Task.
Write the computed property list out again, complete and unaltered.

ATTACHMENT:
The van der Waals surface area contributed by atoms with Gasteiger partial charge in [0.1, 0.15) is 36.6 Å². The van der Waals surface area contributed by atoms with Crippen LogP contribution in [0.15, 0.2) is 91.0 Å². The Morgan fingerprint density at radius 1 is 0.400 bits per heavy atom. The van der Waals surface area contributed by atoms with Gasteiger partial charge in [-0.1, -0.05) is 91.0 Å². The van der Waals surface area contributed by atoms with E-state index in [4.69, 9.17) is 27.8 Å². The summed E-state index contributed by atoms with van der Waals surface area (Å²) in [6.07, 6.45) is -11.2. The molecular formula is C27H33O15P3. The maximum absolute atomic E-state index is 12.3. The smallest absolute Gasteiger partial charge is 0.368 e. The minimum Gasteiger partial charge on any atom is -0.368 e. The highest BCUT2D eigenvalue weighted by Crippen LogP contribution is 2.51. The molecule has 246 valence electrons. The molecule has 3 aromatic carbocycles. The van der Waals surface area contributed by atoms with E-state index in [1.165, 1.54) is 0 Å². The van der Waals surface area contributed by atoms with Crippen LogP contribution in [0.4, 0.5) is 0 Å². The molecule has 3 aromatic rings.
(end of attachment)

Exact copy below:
The van der Waals surface area contributed by atoms with Gasteiger partial charge in [0.1, 0.15) is 36.6 Å². The van der Waals surface area contributed by atoms with Crippen LogP contribution in [0.15, 0.2) is 91.0 Å². The Morgan fingerprint density at radius 1 is 0.400 bits per heavy atom. The van der Waals surface area contributed by atoms with Gasteiger partial charge in [-0.1, -0.05) is 91.0 Å². The van der Waals surface area contributed by atoms with E-state index in [4.69, 9.17) is 27.8 Å². The summed E-state index contributed by atoms with van der Waals surface area (Å²) in [6.07, 6.45) is -11.2. The molecular formula is C27H33O15P3. The maximum absolute atomic E-state index is 12.3. The smallest absolute Gasteiger partial charge is 0.368 e. The minimum Gasteiger partial charge on any atom is -0.368 e. The highest BCUT2D eigenvalue weighted by Crippen LogP contribution is 2.51. The molecule has 246 valence electrons. The molecule has 3 aromatic carbocycles. The van der Waals surface area contributed by atoms with E-state index in [1.165, 1.54) is 0 Å². The van der Waals surface area contributed by atoms with Crippen LogP contribution in [0.4, 0.5) is 0 Å². The molecule has 3 aromatic rings.